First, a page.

This is the story of how we came to Frith. And we’re never, ever, ever leaving.’ Amy Connell and Lan Honey are having the best childhood, growing up on a West Country farm – three families, a couple of lodgers, goats, dogs and an orphaned calf called Gabriella Christmas. The parents are best friends too. Originally from the city, they’re learning about farming: growing their own vegetables, milking the goats, slaughtering chickens and scything the hay–
‘Mind your eyes! Don’t break your neck! Careful!’
The adults are far too busy to keep an eye on Amy and Lan, and Amy and Lan would never tell them about climbing on the high barn roof, or what happened with the axe that time, any more than their parents would tell them the things they get up to – adult things, like betrayal – that threaten to bring the whole fragile idyll tumbling down.
Hello April! I have to say, I am really glad you are here as March was pretty rubbish. My daughter caught Covid, then my dad and my mom. And, while none of them were that badly affected (thankfully), it did add a complexity to the month (home-schooling, double-shopping) that I found difficult for some reason to bounce back from and why I didn’t do much blogging – though, here the fact that I struggled to find books that I enjoyed – also didn’t help.
Manchester, 1960s. Sally, a cynical 15-year-old schoolgirl, is much too clever for her own good. When partnered with her best friend, Pamela – a mouthy girl who no-one else much likes – Sally finds herself unable to resist the temptation of rebellion. The pair play truant, explore forbidden areas of the old school and – their favourite – torment posh Sylvia Rose, with her pristine uniform and her beautiful voice that wins every singing prize.
One day, Sally ventures (unauthorised, of course) up to the greenhouse on the roof alone. Or at least she thinks she’s alone, until she sees Sylvia on the roof too. Sally hurries downstairs, afraid of Sylvia snitching, but Sylvia appears to be there as well.
Amidst the resurgence of ghost stories and superstition among the girls, a tragedy is about to occur, one that will send Sally more and more down an uncanny rabbit hole…
She thought she’d got away with it. She was wrong.
Hannah Godley is an agony aunt on a London radio show Queen of Hearts. She’s warm and empathetic; a good listener. Her catchphrase is: Be kind, always. But when a stranger phones in to tell a tragic story about her brother who killed himself after he was the victim of a terrible prank by two people, Hannah goes cold. Because she remembers Diane’s brother well. In fact, all these years later, he still haunts her dreams. All because of that one bad thing she did when she was young…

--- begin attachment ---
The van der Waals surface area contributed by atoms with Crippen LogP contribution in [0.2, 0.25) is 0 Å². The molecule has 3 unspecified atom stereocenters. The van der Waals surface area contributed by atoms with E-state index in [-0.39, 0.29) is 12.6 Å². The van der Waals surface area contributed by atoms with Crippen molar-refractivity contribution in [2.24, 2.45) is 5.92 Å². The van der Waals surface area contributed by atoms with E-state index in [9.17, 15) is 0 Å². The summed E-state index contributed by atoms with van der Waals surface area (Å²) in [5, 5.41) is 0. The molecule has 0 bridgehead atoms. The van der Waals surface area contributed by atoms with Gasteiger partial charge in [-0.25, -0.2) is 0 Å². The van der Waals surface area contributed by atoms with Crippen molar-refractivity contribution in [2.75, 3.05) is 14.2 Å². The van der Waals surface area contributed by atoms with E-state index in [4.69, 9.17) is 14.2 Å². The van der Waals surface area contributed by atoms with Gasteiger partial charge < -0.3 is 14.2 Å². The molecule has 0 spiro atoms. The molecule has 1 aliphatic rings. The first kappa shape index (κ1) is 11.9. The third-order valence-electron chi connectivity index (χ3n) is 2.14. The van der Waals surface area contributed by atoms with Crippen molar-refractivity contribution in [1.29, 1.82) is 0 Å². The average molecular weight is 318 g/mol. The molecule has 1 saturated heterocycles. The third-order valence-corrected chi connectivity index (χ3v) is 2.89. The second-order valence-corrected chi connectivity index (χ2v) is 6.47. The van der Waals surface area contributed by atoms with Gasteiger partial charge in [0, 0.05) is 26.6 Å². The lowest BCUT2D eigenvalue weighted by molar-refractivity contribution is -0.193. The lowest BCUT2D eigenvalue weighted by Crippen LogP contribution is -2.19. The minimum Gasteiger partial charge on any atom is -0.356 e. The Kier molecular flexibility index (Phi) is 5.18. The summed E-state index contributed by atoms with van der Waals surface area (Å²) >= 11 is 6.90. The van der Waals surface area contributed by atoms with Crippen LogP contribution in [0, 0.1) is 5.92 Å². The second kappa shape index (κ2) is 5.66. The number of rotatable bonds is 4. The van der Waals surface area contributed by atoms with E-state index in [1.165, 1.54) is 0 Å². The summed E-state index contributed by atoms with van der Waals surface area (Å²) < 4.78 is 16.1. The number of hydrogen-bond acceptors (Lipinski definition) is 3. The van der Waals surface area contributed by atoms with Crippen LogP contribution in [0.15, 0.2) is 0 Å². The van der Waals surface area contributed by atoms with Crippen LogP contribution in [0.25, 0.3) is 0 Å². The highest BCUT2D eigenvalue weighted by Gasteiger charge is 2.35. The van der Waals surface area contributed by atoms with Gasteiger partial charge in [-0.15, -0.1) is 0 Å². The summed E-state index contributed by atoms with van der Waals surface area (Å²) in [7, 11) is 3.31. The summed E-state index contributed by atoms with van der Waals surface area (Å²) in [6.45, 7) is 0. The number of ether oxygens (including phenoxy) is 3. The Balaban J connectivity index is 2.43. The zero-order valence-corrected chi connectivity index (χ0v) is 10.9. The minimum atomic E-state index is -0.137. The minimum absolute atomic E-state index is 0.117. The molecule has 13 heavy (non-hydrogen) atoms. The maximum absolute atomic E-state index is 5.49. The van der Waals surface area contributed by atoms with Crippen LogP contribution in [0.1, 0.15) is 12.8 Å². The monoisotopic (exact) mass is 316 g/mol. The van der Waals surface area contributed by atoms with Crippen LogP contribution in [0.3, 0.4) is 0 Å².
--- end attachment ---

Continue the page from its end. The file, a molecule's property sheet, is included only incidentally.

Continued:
Is Diane just a sad, lonely woman looking for a friend, or does she know what Hannah did, and is looking for revenge? Because as Diane insinuates herself into her life and family, Hannah is going to discover that you can never truly escape that One Bad Thing you did – sooner or later, you’re going to have to pay the price…
The detective stared at the young woman lying on the bed. She almost looked peaceful, her face like porcelain. Despite everything she had been through, she was still beautiful.
When DI Bernie Noel hurries to Keira Howard’s hospital bedside, she knows that Keira has been lucky. Barely conscious and badly injured, at least she is alive. Convinced that Keira’s attack is the latest in a string of increasingly violent assaults on young women in the area, the next victim might not be so fortunate. So she vows to find the man who did this, and to stop him before anyone else gets hurt.
Spurring her team into action, she quickly hones in on a prime suspect. But then he suddenly dies while on police watch, and Bernie’s investigation goes into freefall. When Bernie’s superiors won’t let her take the case any further, her gut instinct tells her there’s much more to his death than meets the eye. If it was murder, who would want him dead, and why? So she determines to set out on her own to find out what happened.
But the closer Bernie comes to discovering the truth, the more she is putting her own life in danger. And with Keira finally strong enough to talk her about her attack, Bernie worries she may be at risk yet again. There’s someone out there who has killed to stay safe in the shadows; can Bernie stop another senseless death, and save Keira, before it’s too late?
Charlotte waves at her mother across the crowded lawn. Little red boots on, cowboy hat crooked over her blonde pigtails, she’s been looking forward to this party for weeks. Moments later, she disappears without a trace…